[tor-dev] SHA-3 isn't looking so hot to me (was: Draft sketch document with ideas for future crypto ops)

Marsh Ray marsh at extendedsubset.com
Tue Nov 1 15:30:04 UTC 2011

I too have been following the development of SHA-3 and will toss in my 
2c here.

On 11/01/2011 06:50 AM, Watson Ladd wrote:
> Turns out that almost everything you said about SHA3 vs SHA256
> performance is wrong:
> http://bench.cr.yp.to/impl-hash/blake256.html
> http://bench.cr.yp.to/impl-hash/blake256.html
> Blake256 performs better except on the Cortex A. On the ARM v6 it
> outperforms SHA256. This includes
> the ppc32, hardly anyones idea of a server powerhouse.

I don't know about the specific benchmarks you mentioned, but most of 
the choices fall in this range of 5 to 12 cycles per hashed byte on 
modern CPUs.

SHA-3 is also being developed with attention to the amount of circuitry 
("die area") needed to implement it in hardware. So it's possible that 
hardware acceleration will appear for SHA-3 sooner/instead of SHA-2.

> Furthermore, crypto efficiency is less likely to be a bottleneck on a
> client then a node:

Desktop PCs with a 50 W CPU are shrinking relative to the whole client 
pie. Mobile devices are the growing slice, there the concerns are 
different: is hardware acceleration available? and what is power 

If I had to guess what would be most available and power-efficient on 
mobile devices 5 years from now, I'd guess SHA-3.

> server architectures matter
> much more because we do a lot more crypto on them. (This isn't true for
> each connection but servers handle more
> connections then clients.)

How big of a network pipe does a dedicated Tor server need to bottleneck 
on the crypto?

Doesn't the architecture of Tor prefer a larger number of smaller nodes?

> Secondly SHA256 is already weaker then an ideal hash function. Joux's
> multicollision attack works on all Merkel-Damgard constructions, and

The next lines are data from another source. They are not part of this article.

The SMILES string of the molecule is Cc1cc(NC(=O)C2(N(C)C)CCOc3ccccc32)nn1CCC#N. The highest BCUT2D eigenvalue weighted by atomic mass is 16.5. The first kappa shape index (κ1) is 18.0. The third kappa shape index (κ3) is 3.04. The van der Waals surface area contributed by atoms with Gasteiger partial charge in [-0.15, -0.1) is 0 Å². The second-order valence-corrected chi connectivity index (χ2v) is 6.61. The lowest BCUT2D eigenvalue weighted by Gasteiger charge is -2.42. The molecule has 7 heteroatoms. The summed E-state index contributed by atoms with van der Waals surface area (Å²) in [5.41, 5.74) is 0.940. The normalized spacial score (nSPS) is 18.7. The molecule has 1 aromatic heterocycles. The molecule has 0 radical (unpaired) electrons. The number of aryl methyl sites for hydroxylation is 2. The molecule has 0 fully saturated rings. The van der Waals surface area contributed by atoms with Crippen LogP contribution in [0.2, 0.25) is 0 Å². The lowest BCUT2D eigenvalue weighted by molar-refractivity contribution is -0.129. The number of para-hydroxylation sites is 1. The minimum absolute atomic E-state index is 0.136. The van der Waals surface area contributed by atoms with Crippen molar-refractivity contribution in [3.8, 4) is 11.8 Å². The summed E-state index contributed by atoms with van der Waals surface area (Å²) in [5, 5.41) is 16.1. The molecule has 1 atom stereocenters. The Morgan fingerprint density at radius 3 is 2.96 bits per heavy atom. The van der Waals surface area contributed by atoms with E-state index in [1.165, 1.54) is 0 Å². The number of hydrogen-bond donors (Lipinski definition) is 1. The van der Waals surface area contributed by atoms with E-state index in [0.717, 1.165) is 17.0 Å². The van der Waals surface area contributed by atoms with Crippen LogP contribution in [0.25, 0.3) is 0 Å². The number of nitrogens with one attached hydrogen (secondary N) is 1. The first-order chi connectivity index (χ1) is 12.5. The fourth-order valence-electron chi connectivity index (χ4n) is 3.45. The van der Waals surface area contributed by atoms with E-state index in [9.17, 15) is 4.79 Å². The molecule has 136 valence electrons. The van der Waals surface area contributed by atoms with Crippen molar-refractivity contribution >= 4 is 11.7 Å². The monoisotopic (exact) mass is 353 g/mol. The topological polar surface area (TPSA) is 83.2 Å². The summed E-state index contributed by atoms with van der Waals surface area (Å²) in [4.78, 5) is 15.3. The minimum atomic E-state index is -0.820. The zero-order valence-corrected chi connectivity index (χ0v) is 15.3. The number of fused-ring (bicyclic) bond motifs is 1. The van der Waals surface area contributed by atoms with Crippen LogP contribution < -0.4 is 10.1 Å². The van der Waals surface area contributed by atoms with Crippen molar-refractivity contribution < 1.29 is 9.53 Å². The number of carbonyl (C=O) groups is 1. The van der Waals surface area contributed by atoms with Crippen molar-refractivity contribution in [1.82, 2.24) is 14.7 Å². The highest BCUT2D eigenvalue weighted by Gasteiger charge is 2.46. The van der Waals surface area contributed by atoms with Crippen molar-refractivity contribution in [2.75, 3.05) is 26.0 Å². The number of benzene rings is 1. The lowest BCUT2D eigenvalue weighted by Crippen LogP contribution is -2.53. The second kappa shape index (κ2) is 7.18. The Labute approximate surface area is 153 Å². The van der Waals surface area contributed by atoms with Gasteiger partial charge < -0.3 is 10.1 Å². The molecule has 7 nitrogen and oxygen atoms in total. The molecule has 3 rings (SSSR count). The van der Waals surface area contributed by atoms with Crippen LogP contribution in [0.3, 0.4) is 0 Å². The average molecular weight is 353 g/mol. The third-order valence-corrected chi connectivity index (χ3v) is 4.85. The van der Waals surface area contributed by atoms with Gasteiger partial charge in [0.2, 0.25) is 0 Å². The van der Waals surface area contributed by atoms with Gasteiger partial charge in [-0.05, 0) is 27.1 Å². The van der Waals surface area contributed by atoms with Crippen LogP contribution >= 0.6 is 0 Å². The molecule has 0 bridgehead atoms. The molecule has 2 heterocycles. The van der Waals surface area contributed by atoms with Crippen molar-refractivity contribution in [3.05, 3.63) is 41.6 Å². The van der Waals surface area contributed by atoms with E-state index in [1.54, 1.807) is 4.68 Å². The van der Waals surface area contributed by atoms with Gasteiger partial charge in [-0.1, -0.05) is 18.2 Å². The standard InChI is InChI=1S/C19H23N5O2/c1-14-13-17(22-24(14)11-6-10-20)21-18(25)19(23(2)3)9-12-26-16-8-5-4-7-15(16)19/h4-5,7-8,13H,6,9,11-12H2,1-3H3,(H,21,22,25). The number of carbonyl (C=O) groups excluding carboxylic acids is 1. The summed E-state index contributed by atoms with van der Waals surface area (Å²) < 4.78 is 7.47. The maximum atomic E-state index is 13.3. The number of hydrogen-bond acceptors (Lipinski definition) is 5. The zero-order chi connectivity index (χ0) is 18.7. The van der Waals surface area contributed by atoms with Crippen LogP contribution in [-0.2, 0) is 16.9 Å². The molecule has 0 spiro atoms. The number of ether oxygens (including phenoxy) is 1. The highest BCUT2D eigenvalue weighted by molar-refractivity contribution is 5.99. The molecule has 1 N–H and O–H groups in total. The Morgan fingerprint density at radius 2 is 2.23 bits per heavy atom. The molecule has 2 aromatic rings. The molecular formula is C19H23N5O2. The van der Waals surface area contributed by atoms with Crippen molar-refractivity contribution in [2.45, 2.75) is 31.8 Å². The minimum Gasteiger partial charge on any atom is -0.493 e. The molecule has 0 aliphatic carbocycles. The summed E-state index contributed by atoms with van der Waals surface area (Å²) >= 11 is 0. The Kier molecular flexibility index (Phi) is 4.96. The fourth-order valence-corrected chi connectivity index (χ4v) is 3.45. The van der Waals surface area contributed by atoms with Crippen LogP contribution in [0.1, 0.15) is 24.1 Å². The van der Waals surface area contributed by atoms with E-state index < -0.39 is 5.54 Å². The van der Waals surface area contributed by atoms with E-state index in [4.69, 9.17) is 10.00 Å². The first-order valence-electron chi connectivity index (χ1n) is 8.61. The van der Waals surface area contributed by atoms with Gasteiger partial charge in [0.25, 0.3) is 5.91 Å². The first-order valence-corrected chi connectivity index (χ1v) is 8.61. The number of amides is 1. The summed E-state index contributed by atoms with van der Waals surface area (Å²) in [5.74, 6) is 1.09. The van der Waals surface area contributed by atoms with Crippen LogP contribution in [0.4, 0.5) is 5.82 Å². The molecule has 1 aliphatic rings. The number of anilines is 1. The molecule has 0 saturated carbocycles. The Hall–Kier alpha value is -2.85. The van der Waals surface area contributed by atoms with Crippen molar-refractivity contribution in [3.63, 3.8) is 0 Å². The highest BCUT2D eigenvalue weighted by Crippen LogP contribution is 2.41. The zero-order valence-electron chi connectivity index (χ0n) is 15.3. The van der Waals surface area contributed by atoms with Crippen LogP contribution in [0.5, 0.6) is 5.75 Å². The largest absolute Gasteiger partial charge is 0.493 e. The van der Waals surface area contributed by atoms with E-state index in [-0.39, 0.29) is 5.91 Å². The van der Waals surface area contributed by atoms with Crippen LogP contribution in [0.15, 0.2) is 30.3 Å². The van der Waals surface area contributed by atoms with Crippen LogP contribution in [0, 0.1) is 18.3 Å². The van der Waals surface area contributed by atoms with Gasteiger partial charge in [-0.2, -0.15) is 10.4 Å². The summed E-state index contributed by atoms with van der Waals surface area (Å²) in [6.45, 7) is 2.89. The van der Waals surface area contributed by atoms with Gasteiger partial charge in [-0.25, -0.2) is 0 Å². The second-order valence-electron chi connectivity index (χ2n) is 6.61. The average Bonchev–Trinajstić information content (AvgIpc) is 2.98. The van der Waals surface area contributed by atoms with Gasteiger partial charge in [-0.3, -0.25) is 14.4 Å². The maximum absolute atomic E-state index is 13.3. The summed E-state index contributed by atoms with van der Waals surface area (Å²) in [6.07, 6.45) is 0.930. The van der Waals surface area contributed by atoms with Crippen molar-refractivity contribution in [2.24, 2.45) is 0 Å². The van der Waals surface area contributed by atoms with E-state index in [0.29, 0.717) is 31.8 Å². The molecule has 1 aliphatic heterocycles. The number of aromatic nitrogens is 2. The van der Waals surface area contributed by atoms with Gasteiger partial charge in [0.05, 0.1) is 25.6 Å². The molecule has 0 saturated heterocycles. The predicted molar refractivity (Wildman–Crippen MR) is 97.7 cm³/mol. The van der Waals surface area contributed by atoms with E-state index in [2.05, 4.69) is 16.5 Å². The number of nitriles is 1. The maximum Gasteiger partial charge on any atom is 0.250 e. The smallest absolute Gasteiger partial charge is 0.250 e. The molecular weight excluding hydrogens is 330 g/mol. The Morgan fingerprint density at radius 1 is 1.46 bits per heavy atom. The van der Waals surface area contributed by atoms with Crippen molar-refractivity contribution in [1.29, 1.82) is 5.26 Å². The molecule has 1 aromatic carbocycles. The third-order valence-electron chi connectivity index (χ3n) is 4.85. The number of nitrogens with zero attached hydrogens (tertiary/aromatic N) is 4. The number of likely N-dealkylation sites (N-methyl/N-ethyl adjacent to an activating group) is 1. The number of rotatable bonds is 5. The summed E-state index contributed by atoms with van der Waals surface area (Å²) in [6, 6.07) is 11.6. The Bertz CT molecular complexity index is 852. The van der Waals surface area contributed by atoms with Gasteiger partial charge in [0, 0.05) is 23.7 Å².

> gives multicollisions faster then is possible for an ideal hash.

Agreed, SHA-3 will fix some problems. Some of these things we've been 
working around so long that they seem normal.

> Length
> extension attacks make HMAC use 2 hashes instead of 1, something that
> any speed comparison should remember. (HMAC is a bad idea anyway:
> quadratic security bounds are not the best possible, we have to use
> nonces anyway to prevent replay attacks, so Wegman-Carter is a better
> idea for better in{faster, more secure}. GCM would be an example of this.)

I know Wegman-Carter is not new, but where is it being used in practice?

It looks like NIST took a while to figure out the security on GCM:
> http://www.csrc.nist.gov/groups/ST/toolkit/BCM/documents/comments/CWC-GCM/Ferguson2.pdf
> http://csrc.nist.gov/groups/ST/toolkit/BCM/documents/Joux_comments.pdf

> As a KDF none of this really matters,

What matters for a KDF is some assurance that the attacker will not have 
access to a significantly faster implementation than the defender. I 
believe scrypt has the best claim to that right now, although something 
based on the arcfour algorithm could do a little better.

This is a case where performance for the defender translates to 
additional security (he can set the iteration count higher).

Having benchmarks on optimized hardware implementations is thus important.

> and for signatures collision
> resistance is still the most important thing. But sometimes we do depend
> on random oracle assumptions in proofs, and SHA3 is designed to be a
> better approximation to a random oracle then SHA2.

There's sometimes also a benefit of being with the current NIST 
recommendation. I suspect more users will migrate off of SHA-1 to SHA-3 
than they will to SHA-2.

NIST may eventually 'deprecate' SHA-2 in favor of SHA-3 due to just the 
length extension issue. Which is not to say that I think there's a real 
problem using SHA-2 correctly, only that you may end up having to 
explain repeatedly why it's not a problem.

- Marsh

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